“He IS my ultrarunning mentor,” Bryon said in an email. They met at the Bull Run Run 50 Mile in Virginia in the early 1990s. Scotty was the substitute director of the race while the founder of the race went overseas, and Bryon was just getting his feet wet in the ultra world by volunteering.

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Bryon Powell and Scotty showing off their finisher buckles after the 2006 Western States 100. Photo: Sophie Speidel

Whether it was tips for the trail, like the “Scotty Shuffle” (switching from walking to running based on the trail terrain) or presenting step-by-step directions on how to master the Western States 100, Bryon said Scotty shares every ounce of knowledge he has gathered throughout his 30 years of running.

It started in 1982, after watching runners sprint past the window of his Sacramento, California home. Coincidentally, his house butted up against the trail used by the participants of the American River 50 Mile. The next year, Scotty’s name was on the entrants list and his feet never left the trails again.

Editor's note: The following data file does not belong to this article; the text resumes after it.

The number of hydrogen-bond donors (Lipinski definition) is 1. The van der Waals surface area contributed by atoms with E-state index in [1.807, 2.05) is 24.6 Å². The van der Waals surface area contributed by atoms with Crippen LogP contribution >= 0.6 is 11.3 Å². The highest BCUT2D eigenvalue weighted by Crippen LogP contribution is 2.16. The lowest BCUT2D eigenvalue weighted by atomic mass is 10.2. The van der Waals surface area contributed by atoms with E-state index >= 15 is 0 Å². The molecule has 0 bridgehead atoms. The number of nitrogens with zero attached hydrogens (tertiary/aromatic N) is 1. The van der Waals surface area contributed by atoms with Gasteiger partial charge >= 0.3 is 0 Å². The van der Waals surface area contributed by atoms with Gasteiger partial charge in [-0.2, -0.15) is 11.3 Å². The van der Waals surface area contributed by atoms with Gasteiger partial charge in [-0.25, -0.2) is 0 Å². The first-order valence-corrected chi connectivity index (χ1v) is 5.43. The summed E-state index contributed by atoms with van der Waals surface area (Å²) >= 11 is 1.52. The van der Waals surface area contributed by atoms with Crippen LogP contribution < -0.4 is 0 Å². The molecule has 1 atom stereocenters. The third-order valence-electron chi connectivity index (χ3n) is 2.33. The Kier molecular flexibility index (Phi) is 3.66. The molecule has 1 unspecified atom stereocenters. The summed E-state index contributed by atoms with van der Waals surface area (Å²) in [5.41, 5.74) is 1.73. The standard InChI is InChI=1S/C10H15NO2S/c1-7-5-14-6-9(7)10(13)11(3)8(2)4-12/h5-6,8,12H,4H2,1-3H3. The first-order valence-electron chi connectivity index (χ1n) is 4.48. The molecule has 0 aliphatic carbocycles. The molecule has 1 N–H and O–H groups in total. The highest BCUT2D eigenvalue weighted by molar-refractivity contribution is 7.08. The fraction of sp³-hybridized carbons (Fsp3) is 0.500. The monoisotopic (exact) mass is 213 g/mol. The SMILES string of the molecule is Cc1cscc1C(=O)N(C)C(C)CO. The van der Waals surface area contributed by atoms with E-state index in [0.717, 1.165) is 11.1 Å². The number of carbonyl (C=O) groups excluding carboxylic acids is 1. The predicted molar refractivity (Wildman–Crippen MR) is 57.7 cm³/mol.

Scotty was born in Berkeley, California but made an early move to Portland, Oregon, then New Jersey during his high-school years. He attended college in Colorado at the United States Air Force Academy on a soccer scholarship.

“After Air Force college, I felt like I needed to stay fit,” Scotty said. Chasing after something—a ball, a girl—was the only running Scotty engaged in before becoming the ultra wiz he is now.

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Scotty at Dusty Corners during the 2012 Western States 100. Photo: Glenn Tachiyama

“My wife was a jogger when I met her,” he said. “So, to date her, I had to jog. But I realized that I felt good and began to love it.”

After spending 22 years in the Air Force, where he was mostly stationed in Virginia, Scotty and his wife, Jean, stayed in the state for the next 10 years. In 1980 they decided to return to the West Coast, settling in California.

It only took one year before Scotty was on the trails of Western States, but his passion for the sport had already begun.